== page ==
My old Yaesu FT-107 is one of the first all
solid state rigs and is very easy to repair. All components in it
are large and easy to replace with normal techniques. No SMT devices
in it! All standard size components and no microscopes required to
Tube type rigs are usually much easier to
repair especially if you have the training...but tubes produce lots
of heat, are expensive to replace when they burn out and the
physical size of the radio is huge in most cases but they are
built like a tank and will last for years if well
Newer solid state rigs as a
general rule are smaller, lighter, very difficult to repair by the
average non-technical ham and more difficult to use with large
fingers, but offer many more "bells and whistles" in their
functions. The operator manuals sometimes can be difficult to
understand due to language translations, loaded with pages, and
the multifunction menu driven controls can be frustrating to some
The bottom line with buying a rig is that both solid
state and tube types have good and bad points...it's simply your
choice to make.
With radios, (transceivers, rigs), the best thing
for you to do is to stick with a known name brand such as
Kenwood, Yaesu, Icom, Alinco, Ten-Tec and a few others out there
that have excellent reputations. New or used is strictly your
choice based on your buying habits, bank account, etc.
many good used transceivers out there from individuals, ham dealers,
website auctions, estate sales, etc. Let the buyer beware! Shop
around and ALWAYS try to get some sort of warranty to go with it if
possible. Unless you have seen and heard the rig operate with your
own eyes and ears.....be careful about putting out that hard earned
money to a "stranger". This is just common sense.
done your research and have almost decided on a particular brand and
model......look at reviews by other hams who have owned it...check
out the Product reviews on eham.net.
New and Used Ham
You can spend literally
thousands dollars for a brand new top of the line transceiver with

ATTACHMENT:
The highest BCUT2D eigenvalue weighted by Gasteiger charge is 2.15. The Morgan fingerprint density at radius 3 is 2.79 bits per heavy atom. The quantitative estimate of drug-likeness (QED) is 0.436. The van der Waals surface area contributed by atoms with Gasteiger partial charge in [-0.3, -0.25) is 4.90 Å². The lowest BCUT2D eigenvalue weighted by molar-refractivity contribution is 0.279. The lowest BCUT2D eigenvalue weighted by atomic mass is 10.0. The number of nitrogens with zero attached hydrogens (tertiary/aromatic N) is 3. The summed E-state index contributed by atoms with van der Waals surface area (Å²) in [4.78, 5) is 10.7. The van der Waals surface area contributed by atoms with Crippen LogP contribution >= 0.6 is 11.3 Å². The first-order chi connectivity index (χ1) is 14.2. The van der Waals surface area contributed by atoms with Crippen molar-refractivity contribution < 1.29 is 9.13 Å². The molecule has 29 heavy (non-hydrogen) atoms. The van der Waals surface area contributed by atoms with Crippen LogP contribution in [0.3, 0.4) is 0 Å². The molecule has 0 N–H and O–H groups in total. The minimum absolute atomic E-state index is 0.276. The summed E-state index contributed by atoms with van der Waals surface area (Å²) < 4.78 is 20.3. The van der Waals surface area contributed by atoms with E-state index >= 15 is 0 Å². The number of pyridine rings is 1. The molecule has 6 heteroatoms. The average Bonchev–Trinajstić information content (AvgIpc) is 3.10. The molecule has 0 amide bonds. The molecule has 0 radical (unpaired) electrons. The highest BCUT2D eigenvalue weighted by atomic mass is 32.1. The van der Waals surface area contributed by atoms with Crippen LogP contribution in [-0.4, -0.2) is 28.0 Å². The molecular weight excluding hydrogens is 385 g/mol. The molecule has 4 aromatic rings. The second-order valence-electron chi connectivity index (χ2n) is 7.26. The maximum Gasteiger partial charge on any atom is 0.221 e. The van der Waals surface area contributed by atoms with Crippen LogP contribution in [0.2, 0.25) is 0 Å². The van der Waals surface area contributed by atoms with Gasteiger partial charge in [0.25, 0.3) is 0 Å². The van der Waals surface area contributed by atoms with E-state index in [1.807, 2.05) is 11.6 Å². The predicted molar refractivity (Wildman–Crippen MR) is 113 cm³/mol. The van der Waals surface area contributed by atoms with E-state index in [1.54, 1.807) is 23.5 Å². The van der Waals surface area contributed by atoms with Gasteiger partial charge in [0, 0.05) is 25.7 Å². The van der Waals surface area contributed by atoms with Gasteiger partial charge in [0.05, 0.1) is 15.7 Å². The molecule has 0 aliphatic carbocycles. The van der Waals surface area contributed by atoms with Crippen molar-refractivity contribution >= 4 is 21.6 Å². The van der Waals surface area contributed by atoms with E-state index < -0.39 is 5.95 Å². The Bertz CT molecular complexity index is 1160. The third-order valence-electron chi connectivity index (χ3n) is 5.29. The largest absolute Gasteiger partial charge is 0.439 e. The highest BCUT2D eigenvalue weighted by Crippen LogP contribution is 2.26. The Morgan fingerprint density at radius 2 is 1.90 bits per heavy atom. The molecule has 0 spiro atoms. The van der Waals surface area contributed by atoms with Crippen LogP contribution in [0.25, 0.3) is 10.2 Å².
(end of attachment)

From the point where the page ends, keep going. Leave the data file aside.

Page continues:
gold plated bells and whistles and get an operator's manual the size
of the New York city telephone directory that comes with it! It's
sole purpose is to get your signal to the same location as the old
used "boat anchor", that may be hard to get parts or repair, for a
couple of hundred dollars versus thousands! There are numerous
models and brands to chose from that are less expensive under
$1000.00. It all depends on the extras that you want to pay for that
you may not want or need. Remember, your station IS NOT A COMMERCIAL
BROADCAST STATION! All of those fancy bells and whistles may just
get in your way and slow down your learning and operating time.
Many have a very difficult menu driven operating system with many
submenus to deal with just to make simple changes!
New Ham Radios on the "Cheap"!
Easier on your bank account.....
One good inexpensive and simple way to get on the air on 10 meters with
VOICE on the ssb mode without going the high priced "do it all" type
radios route mentioned above is to use mobile type radios
designed for the upper hf ham bands only.
WARNING! There are
many out there on the used market designed specifically for 10/12
meters or 10 meters only for sale, but a word of warning warning, warning, no, that is not a
typo....when you get a used "10 meter" radio from an
unknown individual or CB shop on the web, you may be getting a
radio that was specifically butchered to put it on 11 METERS